Harvick fastest again in Happy Hour practice at Pocono

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Second Freaky Fast verse, same as the first.

Just like he did in the early morning practice, Kevin Harvick paced Saturday’s final NASCAR Sprint Cup happy hour practice at Pocono Raceway.

Harvick’s top speed in the final session for Sunday’s Pocono 400 was 175.606 mph, followed by outside pole-sitter Kurt Busch (175.545 mph), Jimmie Johnson (175.452), Tony Stewart, (175.370) and Ryan Newman (175.145).

Right after recording the fastest lap of all competitors, Harvick came back into the garage fearing a motor issue in his Stewart-Haas Racing Chevrolet.

As it turned out, it was not a motor problem: fluid from the transmission leaked. The team repaired the problem and Harvick was able to get back on the racetrack before the practice session ended.

“The car was real fast, we just have to put a whole day together,” Harvick told Fox Sports. “Right now, it’s running pretty good. … I’m looking forward to tomorrow.”

Harvick has never won a Sprint Cup race at Pocono.

Midway through the session, Newman told his team over the radio that he may have missed a shift, which could have damaged the motor, but he was able to continue on without any incident.

Sixth through 10th-fastest were Dale Earnhardt Jr. (175.073), Brad Keselowski (174.808), Matt Kenseth (174.618), Jeff Gordon (174.388) and pole-sitter Denny Hamlin (174.304).

Earnhardt fought a vibration issue through the entire session, but told Fox Sports that he expects his team will find the issue and fix it. If not, Earnhardt said he’s prepared to go through the race with the problem. The problem originally arose in the first practice of the day, prompting his team to change transmissions, but that did not resolve the issue.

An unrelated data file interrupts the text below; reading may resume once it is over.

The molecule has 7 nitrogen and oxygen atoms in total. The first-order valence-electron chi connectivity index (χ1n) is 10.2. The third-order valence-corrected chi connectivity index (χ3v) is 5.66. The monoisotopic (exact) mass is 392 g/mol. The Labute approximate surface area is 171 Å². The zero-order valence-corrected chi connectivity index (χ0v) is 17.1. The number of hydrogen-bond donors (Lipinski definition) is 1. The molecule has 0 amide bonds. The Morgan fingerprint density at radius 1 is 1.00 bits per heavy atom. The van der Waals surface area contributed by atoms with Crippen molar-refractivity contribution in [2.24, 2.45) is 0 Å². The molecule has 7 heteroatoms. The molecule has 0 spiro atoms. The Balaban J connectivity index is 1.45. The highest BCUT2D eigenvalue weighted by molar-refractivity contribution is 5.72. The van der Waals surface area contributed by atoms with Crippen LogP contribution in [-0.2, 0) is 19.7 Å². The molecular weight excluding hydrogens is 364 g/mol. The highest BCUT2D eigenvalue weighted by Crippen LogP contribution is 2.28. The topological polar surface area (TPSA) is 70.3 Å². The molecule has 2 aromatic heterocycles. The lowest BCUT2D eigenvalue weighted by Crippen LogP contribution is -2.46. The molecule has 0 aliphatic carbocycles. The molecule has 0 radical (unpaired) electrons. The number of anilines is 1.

Other key drivers included Danica Patrick, 11th-fastest (174.206 mph), Kyle Larson (174.109), Kyle Busch was 21st-fastest (173.779), Joey Logano was right behind his former teammate (173.564) and Clint Bowyer was 25th (173.254).

Richard Petty Motorsports driver Aric Almirola suffered motor failure during the final practice. His team will have to change motors, leaving Almirola to start Sunday’s race from the rear of the 43-car field.

The only driver who did not go out for the final practice was Timmy Hill.

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Audi bids farewell to Dr. Wolfgang Ullrich upon retirement

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Audi bid farewell to its iconic head of motorsport, Dr. Wolfgang Ullrich, at its end-of-season ‘Race Night’ event in Germany on Friday upon his retirement.

Ullrich took over the reins as Audi’s head of motorsport in 1993 and stayed in the role for 23 years, overseeing its arrival in the prototype class of sports car racing and domination of the 24 Hours of Le Mans.

Ullrich stepped down from the position at the end of 2016, handing the reins over to ex-Audi DTM chief Dieter Gass, and attended his final racing event with the German marque at its first works Formula E outing in Hong Kong earlier this month.

Ullrich was honored at the Race Night event on Friday and thanked for his efforts in developing Audi into a force within global motorsport.

“In 566 factory-backed commitments during this period he celebrated 209 victories, 13 of them in the 24 Hours of Le Mans, eleven in the 12-hour race at Sebring and nine in the ‘Petit Le Mans’ at Road Atlanta,” a piece on Ullrich’s tenure for Audi’s website reads.

“31 driver titles in super touring car racing, in the DTM and in the sports prototype category are credited to him. 57 campaigners were Audi factory drivers during Wolfgang Ullrich’s era and he was responsible for 18 new developments of racing cars – an impressive tally.”